The COVID-19 pandemic undoubtedly had a strong influence on the healthcare merger and acquisition (M&A) market in 2020, as clearly seen from differences in activity between the first quarter and subsequent quarters of 2020, after the pandemic fully infiltrated the U.S. in March 2020. The COVID-19 pandemic represents a unique shock to the healthcare system, as it has directly affected acute care delivery. Revenues declined precipitously as: many lucrative, elective procedures were cancelled; occupancy rates in many hospitals decreased; and, new demands of staff related to the virus and infection prevention created greater burdens on hospital costs and clinical workers. (Read more...)

On January 14, 2021, the Centers for Medicare & Medicaid Services (CMS) published a final rule entitled, “Medicare Program; Medicare Coverage of Innovative Technology (MCIT) and Definition of “Reasonable and Necessary” to expedite Medicare coverage for “new and innovative technologies.” This final rule is in response to the October 3, 2019 Executive Order entitled, “Executive Order on Protecting and improving Medicare for Our Nation’s Seniors,” which directed the Secretary of the Department of Health & Human Services (HHS) to propose regulation that will encourage innovation and streamline the approval, coverage, and coding process for items and services eligible for Medicare coverage. (Read more...)

On February 9, 2021, Deloitte Insights released a new report on future healthcare spending trends, which also included updates to its 2019 report on overall industry trends. The COVID-19 public health emergency (PHE) has accelerated many of the predictions and shifts discussed in the 2019 report, but delayed others. Trends in spending are important to consider in light of reimbursement, regulation, and broader healthcare trends. According to a 2019 report, the main points of change for the healthcare industry over the next 20 years will revolve around consumers; interoperability: a holistic, prevention-based focus on health and well-being; and the equipping of healthcare providers with the technology and knowledge to collect and utilize on-demand patient data. (Read more...)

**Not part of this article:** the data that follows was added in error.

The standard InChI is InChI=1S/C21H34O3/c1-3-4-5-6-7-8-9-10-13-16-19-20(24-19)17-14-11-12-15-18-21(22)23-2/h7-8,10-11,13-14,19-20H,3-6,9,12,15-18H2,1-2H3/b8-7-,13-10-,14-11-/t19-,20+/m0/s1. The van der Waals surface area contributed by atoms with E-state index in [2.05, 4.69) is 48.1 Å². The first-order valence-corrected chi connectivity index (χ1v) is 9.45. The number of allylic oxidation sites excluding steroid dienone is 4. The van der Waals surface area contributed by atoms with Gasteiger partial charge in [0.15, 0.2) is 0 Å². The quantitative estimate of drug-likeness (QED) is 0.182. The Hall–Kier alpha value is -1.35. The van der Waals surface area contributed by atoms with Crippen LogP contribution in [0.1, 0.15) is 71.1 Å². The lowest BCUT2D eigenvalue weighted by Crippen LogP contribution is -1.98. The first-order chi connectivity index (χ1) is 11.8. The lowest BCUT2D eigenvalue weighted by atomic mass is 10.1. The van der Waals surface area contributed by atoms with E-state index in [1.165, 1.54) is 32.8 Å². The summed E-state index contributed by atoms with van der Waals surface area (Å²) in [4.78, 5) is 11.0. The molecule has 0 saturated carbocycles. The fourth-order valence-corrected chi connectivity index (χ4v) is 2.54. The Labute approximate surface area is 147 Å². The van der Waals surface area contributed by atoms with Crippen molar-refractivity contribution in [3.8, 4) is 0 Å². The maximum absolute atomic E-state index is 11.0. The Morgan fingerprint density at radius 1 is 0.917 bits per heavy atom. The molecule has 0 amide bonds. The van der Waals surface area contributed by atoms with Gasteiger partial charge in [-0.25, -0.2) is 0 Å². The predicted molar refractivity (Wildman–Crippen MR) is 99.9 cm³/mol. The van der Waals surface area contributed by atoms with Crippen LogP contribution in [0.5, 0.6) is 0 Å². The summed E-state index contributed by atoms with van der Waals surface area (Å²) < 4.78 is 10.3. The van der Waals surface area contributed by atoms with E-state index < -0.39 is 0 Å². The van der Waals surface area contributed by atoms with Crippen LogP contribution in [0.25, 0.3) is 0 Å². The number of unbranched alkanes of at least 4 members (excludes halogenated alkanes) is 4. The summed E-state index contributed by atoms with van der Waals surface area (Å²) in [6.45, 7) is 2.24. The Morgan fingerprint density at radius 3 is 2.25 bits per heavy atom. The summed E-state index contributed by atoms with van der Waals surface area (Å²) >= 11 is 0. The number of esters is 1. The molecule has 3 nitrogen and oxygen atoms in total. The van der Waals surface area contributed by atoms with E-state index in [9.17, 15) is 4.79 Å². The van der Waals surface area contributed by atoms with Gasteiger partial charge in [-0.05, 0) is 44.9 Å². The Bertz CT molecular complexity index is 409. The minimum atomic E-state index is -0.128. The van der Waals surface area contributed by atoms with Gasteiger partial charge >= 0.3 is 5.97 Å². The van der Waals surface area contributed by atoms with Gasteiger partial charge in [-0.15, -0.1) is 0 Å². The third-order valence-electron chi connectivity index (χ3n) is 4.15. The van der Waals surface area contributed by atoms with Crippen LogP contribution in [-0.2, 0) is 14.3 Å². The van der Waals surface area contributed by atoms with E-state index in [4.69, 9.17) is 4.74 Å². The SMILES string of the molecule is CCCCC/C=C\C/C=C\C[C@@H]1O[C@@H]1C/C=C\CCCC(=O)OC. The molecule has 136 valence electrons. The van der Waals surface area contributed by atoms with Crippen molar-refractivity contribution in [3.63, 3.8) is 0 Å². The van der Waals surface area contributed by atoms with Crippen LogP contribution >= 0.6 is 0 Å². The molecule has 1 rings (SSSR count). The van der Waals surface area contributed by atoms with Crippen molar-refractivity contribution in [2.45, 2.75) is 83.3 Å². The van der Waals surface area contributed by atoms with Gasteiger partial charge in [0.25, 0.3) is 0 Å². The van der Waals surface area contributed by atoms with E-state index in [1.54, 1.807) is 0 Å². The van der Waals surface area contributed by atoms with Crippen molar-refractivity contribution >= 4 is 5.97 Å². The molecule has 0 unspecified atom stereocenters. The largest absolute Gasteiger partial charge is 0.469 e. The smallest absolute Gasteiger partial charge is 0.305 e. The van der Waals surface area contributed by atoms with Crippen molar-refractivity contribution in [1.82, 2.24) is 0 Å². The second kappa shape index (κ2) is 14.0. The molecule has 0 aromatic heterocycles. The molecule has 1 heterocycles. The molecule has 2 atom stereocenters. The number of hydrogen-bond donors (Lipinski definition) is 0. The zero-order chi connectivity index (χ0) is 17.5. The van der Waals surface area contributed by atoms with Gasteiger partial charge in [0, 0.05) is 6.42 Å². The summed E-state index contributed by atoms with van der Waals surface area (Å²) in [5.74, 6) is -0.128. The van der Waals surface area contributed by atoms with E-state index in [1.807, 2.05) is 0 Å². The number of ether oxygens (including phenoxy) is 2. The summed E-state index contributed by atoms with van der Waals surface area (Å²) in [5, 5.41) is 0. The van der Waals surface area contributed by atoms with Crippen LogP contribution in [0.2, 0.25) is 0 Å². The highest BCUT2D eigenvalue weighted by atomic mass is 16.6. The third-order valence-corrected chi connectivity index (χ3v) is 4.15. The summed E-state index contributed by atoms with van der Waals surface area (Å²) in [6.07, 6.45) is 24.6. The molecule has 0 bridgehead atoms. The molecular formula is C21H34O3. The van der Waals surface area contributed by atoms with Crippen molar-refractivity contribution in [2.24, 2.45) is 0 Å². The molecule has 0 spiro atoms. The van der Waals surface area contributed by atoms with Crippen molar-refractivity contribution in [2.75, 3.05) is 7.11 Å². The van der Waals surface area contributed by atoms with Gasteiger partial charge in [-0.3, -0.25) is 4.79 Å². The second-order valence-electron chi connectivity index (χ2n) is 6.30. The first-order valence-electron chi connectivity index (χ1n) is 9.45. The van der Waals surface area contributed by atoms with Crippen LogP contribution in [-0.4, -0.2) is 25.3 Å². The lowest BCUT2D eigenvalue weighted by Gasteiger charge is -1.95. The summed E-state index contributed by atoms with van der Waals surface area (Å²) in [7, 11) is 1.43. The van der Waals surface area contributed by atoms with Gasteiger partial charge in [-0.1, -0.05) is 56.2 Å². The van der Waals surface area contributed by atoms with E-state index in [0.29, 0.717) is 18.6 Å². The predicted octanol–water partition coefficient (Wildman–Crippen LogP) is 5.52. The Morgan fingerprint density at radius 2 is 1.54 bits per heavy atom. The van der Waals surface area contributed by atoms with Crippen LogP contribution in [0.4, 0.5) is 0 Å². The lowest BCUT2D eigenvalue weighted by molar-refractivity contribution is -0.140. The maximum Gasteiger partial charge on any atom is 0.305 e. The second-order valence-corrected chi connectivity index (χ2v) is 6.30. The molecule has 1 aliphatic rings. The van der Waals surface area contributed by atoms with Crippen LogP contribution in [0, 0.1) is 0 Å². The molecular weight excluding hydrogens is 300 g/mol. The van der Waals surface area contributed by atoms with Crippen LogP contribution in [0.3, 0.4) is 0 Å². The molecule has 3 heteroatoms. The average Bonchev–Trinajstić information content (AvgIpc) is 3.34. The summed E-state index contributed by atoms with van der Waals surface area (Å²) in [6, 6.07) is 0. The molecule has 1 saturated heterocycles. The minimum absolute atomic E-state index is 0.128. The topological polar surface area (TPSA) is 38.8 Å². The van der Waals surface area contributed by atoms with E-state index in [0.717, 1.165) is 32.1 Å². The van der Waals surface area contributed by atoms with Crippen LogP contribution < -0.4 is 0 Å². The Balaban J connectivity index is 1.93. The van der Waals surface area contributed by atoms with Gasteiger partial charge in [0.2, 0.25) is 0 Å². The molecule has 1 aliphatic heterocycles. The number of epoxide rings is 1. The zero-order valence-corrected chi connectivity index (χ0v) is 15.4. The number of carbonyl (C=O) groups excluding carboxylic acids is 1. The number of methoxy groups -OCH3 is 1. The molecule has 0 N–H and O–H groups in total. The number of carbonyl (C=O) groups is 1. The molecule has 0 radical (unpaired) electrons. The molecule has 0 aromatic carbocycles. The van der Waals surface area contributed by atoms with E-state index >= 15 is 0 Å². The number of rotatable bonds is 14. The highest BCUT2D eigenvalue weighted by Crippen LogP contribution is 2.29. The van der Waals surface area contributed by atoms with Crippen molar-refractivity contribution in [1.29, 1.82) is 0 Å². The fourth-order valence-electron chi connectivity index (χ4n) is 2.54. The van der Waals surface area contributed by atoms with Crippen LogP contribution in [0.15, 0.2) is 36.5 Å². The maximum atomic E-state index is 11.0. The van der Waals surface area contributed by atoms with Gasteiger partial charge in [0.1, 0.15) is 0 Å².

This resulting shift to outpatient care has resulted in the advent of a growing number of diverse outpatient office-based facilities tailored to meet the accelerated growth in demand for healthcare services, leading to the establishment of, among other enterprises, ambulatory surgery centers (ASCs), and, more recently, office-based laboratories (OBLs). Currently, there are nearly 6,000 ASCs and nearly 700 OBLs4 in the U.S. This article is the first in a four-part series and will focus on the characteristics of and general trends related to ASCs and OBLs. (Read more...) 
On March 12, 2021, HCC Vice President and General Counsel, Jessica Bailey-Wheaton, will be co-presenting with Don Romano of Foley & Lardner, at the American Bar Association (ABA) 22nd Annual Conference on Emerging Issues in Healthcare Law. They are presenting on the topic of "Stark Law & Anti-Kickback Statute Final Rules: Valuation Implications"

This one-hour webinar provides legal and valuation perspectives on the finalized changes to the Stark Law and the Anti-Kickback Statute. Specific issues covered include:

  • The changes to the “big three” requirements – Fair Market Value, Commercial Reasonableness, and the Volume or Value Standard;
  • The new exceptions and safe harbors for value-based arrangements, including where the Stark Law and Anti-Kickback Statute final rules differ; and
  • Other new and modified exceptions and safe harbors included in the final rules.